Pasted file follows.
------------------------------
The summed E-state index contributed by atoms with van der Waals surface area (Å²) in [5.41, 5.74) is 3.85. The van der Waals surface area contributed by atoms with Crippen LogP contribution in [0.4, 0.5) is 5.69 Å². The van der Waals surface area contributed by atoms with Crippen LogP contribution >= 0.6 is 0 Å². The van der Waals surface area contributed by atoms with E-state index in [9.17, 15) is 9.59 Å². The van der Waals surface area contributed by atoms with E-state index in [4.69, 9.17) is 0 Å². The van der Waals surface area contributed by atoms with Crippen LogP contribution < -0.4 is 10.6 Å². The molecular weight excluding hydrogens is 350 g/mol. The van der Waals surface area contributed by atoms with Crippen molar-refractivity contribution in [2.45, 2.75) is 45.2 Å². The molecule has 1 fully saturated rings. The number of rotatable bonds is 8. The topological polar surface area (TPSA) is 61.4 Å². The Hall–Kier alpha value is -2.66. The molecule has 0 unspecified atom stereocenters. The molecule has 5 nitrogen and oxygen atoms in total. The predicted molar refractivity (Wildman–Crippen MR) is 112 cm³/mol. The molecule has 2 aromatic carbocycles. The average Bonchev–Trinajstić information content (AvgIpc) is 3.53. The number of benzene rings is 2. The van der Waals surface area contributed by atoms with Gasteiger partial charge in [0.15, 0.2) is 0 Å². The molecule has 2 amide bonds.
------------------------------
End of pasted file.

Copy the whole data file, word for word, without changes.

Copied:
The summed E-state index contributed by atoms with van der Waals surface area (Å²) in [5.41, 5.74) is 3.85. The van der Waals surface area contributed by atoms with Crippen LogP contribution in [0.4, 0.5) is 5.69 Å². The van der Waals surface area contributed by atoms with Crippen LogP contribution >= 0.6 is 0 Å². The van der Waals surface area contributed by atoms with E-state index in [9.17, 15) is 9.59 Å². The van der Waals surface area contributed by atoms with E-state index in [4.69, 9.17) is 0 Å². The van der Waals surface area contributed by atoms with Crippen LogP contribution < -0.4 is 10.6 Å². The molecular weight excluding hydrogens is 350 g/mol. The van der Waals surface area contributed by atoms with Crippen molar-refractivity contribution in [2.45, 2.75) is 45.2 Å². The molecule has 1 fully saturated rings. The number of rotatable bonds is 8. The topological polar surface area (TPSA) is 61.4 Å². The Hall–Kier alpha value is -2.66. The molecule has 0 unspecified atom stereocenters. The molecule has 5 nitrogen and oxygen atoms in total. The predicted molar refractivity (Wildman–Crippen MR) is 112 cm³/mol. The molecule has 2 aromatic carbocycles. The average Bonchev–Trinajstić information content (AvgIpc) is 3.53. The number of benzene rings is 2. The van der Waals surface area contributed by atoms with Gasteiger partial charge in [0.15, 0.2) is 0 Å². The molecule has 2 amide bonds.